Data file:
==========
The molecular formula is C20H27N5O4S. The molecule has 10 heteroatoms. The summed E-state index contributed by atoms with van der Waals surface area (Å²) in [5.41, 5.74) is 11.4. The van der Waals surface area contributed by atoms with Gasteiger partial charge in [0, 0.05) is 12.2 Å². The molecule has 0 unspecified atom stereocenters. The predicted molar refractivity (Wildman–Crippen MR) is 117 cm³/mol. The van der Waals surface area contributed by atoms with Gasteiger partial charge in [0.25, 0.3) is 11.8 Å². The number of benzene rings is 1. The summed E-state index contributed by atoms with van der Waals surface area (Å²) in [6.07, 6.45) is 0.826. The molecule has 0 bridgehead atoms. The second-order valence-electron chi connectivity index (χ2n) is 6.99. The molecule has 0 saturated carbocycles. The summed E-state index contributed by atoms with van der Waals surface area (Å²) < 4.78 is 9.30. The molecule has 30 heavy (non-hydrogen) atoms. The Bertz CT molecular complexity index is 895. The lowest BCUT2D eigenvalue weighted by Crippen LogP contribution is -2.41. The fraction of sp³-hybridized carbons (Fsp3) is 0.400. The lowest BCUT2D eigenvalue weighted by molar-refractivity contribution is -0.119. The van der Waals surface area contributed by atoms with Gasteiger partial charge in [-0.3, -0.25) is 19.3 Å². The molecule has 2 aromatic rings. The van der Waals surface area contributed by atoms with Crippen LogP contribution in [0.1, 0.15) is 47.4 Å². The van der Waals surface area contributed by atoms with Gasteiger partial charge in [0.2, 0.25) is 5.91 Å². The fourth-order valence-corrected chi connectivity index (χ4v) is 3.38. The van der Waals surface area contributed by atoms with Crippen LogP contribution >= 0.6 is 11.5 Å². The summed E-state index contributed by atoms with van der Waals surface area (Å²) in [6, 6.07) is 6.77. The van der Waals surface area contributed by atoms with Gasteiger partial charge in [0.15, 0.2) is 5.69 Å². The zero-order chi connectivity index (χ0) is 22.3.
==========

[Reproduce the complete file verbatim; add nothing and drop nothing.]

The molecular formula is C20H27N5O4S. The molecule has 10 heteroatoms. The summed E-state index contributed by atoms with van der Waals surface area (Å²) in [5.41, 5.74) is 11.4. The van der Waals surface area contributed by atoms with Gasteiger partial charge in [0, 0.05) is 12.2 Å². The molecule has 0 unspecified atom stereocenters. The predicted molar refractivity (Wildman–Crippen MR) is 117 cm³/mol. The van der Waals surface area contributed by atoms with Gasteiger partial charge in [0.25, 0.3) is 11.8 Å². The number of benzene rings is 1. The summed E-state index contributed by atoms with van der Waals surface area (Å²) in [6.07, 6.45) is 0.826. The molecule has 0 bridgehead atoms. The second-order valence-electron chi connectivity index (χ2n) is 6.99. The molecule has 0 saturated carbocycles. The summed E-state index contributed by atoms with van der Waals surface area (Å²) < 4.78 is 9.30. The molecule has 30 heavy (non-hydrogen) atoms. The Bertz CT molecular complexity index is 895. The lowest BCUT2D eigenvalue weighted by Crippen LogP contribution is -2.41. The fraction of sp³-hybridized carbons (Fsp3) is 0.400. The lowest BCUT2D eigenvalue weighted by molar-refractivity contribution is -0.119. The van der Waals surface area contributed by atoms with Gasteiger partial charge in [-0.3, -0.25) is 19.3 Å². The molecule has 2 aromatic rings. The van der Waals surface area contributed by atoms with Crippen LogP contribution in [0.1, 0.15) is 47.4 Å². The van der Waals surface area contributed by atoms with Gasteiger partial charge in [0.2, 0.25) is 5.91 Å². The fourth-order valence-corrected chi connectivity index (χ4v) is 3.38. The van der Waals surface area contributed by atoms with Crippen LogP contribution >= 0.6 is 11.5 Å². The summed E-state index contributed by atoms with van der Waals surface area (Å²) in [6, 6.07) is 6.77. The van der Waals surface area contributed by atoms with Gasteiger partial charge in [0.15, 0.2) is 5.69 Å². The zero-order chi connectivity index (χ0) is 22.3.